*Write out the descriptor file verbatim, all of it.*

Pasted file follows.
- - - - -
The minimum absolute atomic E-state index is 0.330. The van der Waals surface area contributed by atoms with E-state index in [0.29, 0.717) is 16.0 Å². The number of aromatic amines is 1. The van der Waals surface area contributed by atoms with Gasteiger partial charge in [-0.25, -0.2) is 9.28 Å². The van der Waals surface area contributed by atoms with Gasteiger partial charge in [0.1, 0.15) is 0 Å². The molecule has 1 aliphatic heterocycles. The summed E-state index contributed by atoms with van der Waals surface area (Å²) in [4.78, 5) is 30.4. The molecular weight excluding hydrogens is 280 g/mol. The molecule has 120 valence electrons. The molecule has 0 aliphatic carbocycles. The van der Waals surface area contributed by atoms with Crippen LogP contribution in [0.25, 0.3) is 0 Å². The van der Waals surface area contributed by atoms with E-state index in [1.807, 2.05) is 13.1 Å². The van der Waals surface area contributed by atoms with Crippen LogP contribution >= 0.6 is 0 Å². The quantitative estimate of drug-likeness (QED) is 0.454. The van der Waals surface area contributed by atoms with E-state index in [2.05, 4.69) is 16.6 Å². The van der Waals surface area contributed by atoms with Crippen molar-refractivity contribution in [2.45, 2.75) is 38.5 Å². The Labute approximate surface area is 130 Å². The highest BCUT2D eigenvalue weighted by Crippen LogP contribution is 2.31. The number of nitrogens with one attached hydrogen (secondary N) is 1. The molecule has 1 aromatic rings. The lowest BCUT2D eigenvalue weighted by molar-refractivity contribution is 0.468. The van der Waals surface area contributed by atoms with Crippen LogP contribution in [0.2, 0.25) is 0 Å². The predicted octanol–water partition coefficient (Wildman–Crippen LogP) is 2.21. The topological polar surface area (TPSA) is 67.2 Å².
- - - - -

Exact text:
The minimum absolute atomic E-state index is 0.330. The van der Waals surface area contributed by atoms with E-state index in [0.29, 0.717) is 16.0 Å². The number of aromatic amines is 1. The van der Waals surface area contributed by atoms with Gasteiger partial charge in [-0.25, -0.2) is 9.28 Å². The van der Waals surface area contributed by atoms with Gasteiger partial charge in [0.1, 0.15) is 0 Å². The molecule has 1 aliphatic heterocycles. The summed E-state index contributed by atoms with van der Waals surface area (Å²) in [4.78, 5) is 30.4. The molecular weight excluding hydrogens is 280 g/mol. The molecule has 120 valence electrons. The molecule has 0 aliphatic carbocycles. The van der Waals surface area contributed by atoms with Crippen LogP contribution in [0.25, 0.3) is 0 Å². The van der Waals surface area contributed by atoms with E-state index in [1.807, 2.05) is 13.1 Å². The van der Waals surface area contributed by atoms with Crippen LogP contribution >= 0.6 is 0 Å². The quantitative estimate of drug-likeness (QED) is 0.454. The van der Waals surface area contributed by atoms with E-state index in [2.05, 4.69) is 16.6 Å². The van der Waals surface area contributed by atoms with Crippen molar-refractivity contribution in [2.45, 2.75) is 38.5 Å². The Labute approximate surface area is 130 Å². The highest BCUT2D eigenvalue weighted by Crippen LogP contribution is 2.31. The number of nitrogens with one attached hydrogen (secondary N) is 1. The molecule has 1 aromatic rings. The lowest BCUT2D eigenvalue weighted by molar-refractivity contribution is 0.468. The van der Waals surface area contributed by atoms with Crippen LogP contribution in [0.2, 0.25) is 0 Å². The predicted octanol–water partition coefficient (Wildman–Crippen LogP) is 2.21. The topological polar surface area (TPSA) is 67.2 Å².